Originally posted on September 8th, 2006

A slice of the movie poster for THE FALL (Yes, that’s the same ornament as in the new Ink & Circumstance column. I’m feeling Victorian right now.)

Hello again. Please excuse the days of silence between posts. It’s been a busy week, indeed. Many projects demanded my attention into the wee hours and left no energy to do anything but shuffle into the bedroom and keel over.

That said, it makes me want to sing the praises of the Machine. For the first years of my commercial work I never had a computer. I did my drawings on paper and that’s where they stayed. Everything was black and white. (Google Letratone, why don’t you, and have a laugh at my Amish beginnings.) In the rare instances that I had a second color to work with, I made a second plate of sorts, by inking it on tissue paper with handmade registration marks.

I got my first computer in my second term of art school. The year was 1994. I wasn’t yet 21 and Photoshop 2.5.1 had no layers. I hadn’t even heard of the Internet. I sent my first Eudora e-mail in December of 1996.

Just about ten years later, my whole life runs through my computer. Most of the time I don’t even think about it anymore. But a week like this one makes me stop and take note.

In the last few days I’ve designed a movie poster that’s printing at a service bureau in South Pasadena right now. I designed some movie titles that I e-mailed to Paris to be added to the final reel of Tarsem’s new movie that’s premiering in Toronto on Saturday. On Monday I whipped out a set of business cards for the man, posted it to my printer’s server on the other end of Pasadena. Those cards are off to Toronto in the morning, too. When I left my chair and went outside my house it was only by choice.

All the while, I’ve been comping up more and more merchandising items for my book that would put any ad agency pitch to shame. Those are coming off my little Epson printer at photo quality.

Let’s not forget that I went online to book a flight to New York, so I can pitch the book to publishers, who I contacted by e-mail, sending them an active link to a little mini site with PDFs of the whole 112-page project, compressed to a svelte 7MB of fun.

I bought a bunch of obscure music on iTunes, downloaded a few clips from YouTube and formatted them for my iPod, helped a friend by doing some web searches for her, got photos of a building in Tucson, AZ that I’ll be muralizing as part of an AIGA presentation in October…

If you’re just a little bit younger than me, you may be thinking “Well… gee whiz. What about it?” It’s hard to remember what life was like before computers. Sometimes I think back to high school and have to really remind myself that I didn’t google for anything. I wrote my papers based on library research and lecture notes. I wrote letters in longhand. Sometimes two or three a day. How quaint. Over the past 24 hours I’ve written 57 e-mails.

I’m part of the last generation of Westerners that grew up without immediate and pervasive access to personal computing. I started with a horse drawn buggy and now I’ve got myself a nice new Studebaker. No nostalgia here, either. I’ve never, ever longed for the days when I had to do a lot of things by hand. I had a mechanical typewriter once. And an electric one. And lots of glue sticks. Screw that. More progress, please! Sign me up for Mac OS XIV.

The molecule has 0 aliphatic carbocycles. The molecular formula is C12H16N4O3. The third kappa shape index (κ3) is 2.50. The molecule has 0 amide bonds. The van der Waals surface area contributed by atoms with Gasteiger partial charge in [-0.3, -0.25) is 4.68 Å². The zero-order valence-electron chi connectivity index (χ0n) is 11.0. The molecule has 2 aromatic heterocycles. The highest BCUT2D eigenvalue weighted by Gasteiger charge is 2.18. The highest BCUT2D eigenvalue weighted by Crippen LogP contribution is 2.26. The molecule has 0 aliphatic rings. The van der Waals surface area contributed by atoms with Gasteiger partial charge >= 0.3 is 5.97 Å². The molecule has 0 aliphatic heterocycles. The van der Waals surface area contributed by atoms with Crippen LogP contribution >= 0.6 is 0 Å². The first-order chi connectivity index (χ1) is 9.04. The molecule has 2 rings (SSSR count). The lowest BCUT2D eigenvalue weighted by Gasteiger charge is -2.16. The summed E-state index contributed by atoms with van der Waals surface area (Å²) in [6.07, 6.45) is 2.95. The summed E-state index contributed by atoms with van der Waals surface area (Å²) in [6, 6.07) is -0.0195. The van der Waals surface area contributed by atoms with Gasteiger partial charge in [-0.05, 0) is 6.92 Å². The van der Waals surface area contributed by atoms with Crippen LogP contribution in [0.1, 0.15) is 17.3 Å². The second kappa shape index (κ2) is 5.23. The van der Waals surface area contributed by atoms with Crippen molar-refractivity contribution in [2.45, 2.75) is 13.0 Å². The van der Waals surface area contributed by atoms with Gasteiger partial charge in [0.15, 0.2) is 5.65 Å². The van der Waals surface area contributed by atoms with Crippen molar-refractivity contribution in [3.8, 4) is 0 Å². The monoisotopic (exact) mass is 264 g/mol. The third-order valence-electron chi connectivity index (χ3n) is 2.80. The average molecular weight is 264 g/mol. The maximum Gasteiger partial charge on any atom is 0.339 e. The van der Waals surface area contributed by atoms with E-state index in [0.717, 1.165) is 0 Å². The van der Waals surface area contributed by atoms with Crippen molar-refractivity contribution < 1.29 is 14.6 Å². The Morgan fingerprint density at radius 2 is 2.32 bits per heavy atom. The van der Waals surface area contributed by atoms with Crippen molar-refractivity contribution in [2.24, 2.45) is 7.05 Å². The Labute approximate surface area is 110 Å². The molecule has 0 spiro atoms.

The bottom line is that I couldn’t have my own studio without my Mac. I’d rely on all kinds of real world infrastructure to do what I do, I’d need to invest some serious cash to make that happen. Odds are, I’d be working for the Man instead. But thanks to my little Machine I get to be as free as you can be without having rich parents or winning the lottery. And that’s pretty good.

The big question is, as always: What’s next?

I’m excited to get my very own desktop rapid prototyping machine.
Something like this, but smaller and cheaper. Cheap enough to have fun and goof around. Imagine the fun we could have.

And where’s my Google implant, anyway?

And when will Photoshop understand context?
Select this tree. Remove the background behind this poodle.

RFIDs combined with cheap, pervasive GPS, everywhere-always-on wireless internet access and electronic payment through my cell phone.

Oh, and could I please have a SIM card for my computer?
Why can’t every computer be my computer?

I think futurists that bill themselves as such are snake oil salesmen. But PRINT magazine recently ran an excerpt of a speech Gordon Lippincott gave at the 1956 Aspen Design Conference. He basically anticipated e-commerce in detail 50 years ago. Gordon was a designer and account planner. My friend Russell is a musician, writer, and account planner. He’s also a blogger. I’m going to be much better about reading his posts carefully and frequently from now on. Take a look. He has interesting things to say and links to all kinds of excellent content.

I’ll post more new work for you soon, and I hope to have more things to reveal about the new book very shortly.

For now I hope that you’re headed for a mellow weekend. Do please remember that 344 LOVES YOU


  • 9 September 2006 1:37 pm

    thanks for the props Stefan.
    Relating to computers and progress and stuff:
    My Dad has never heard that modem logging-on, handshaking sound. My son never will. It’s gone. It’s a sound that existed for a brief number of years, and now it’ll never come back.

  • 9 September 2006 2:02 pm

    You’re absolutely right about that sound, Russell. Did you ever listen to Etienne de Crecy’s album “Tempovision”? It starts with that noise. Arthur won’t understand what that means at all. How about the test picture when TV stations go ofline for the night. That’s gone. Or, you know… film photography…

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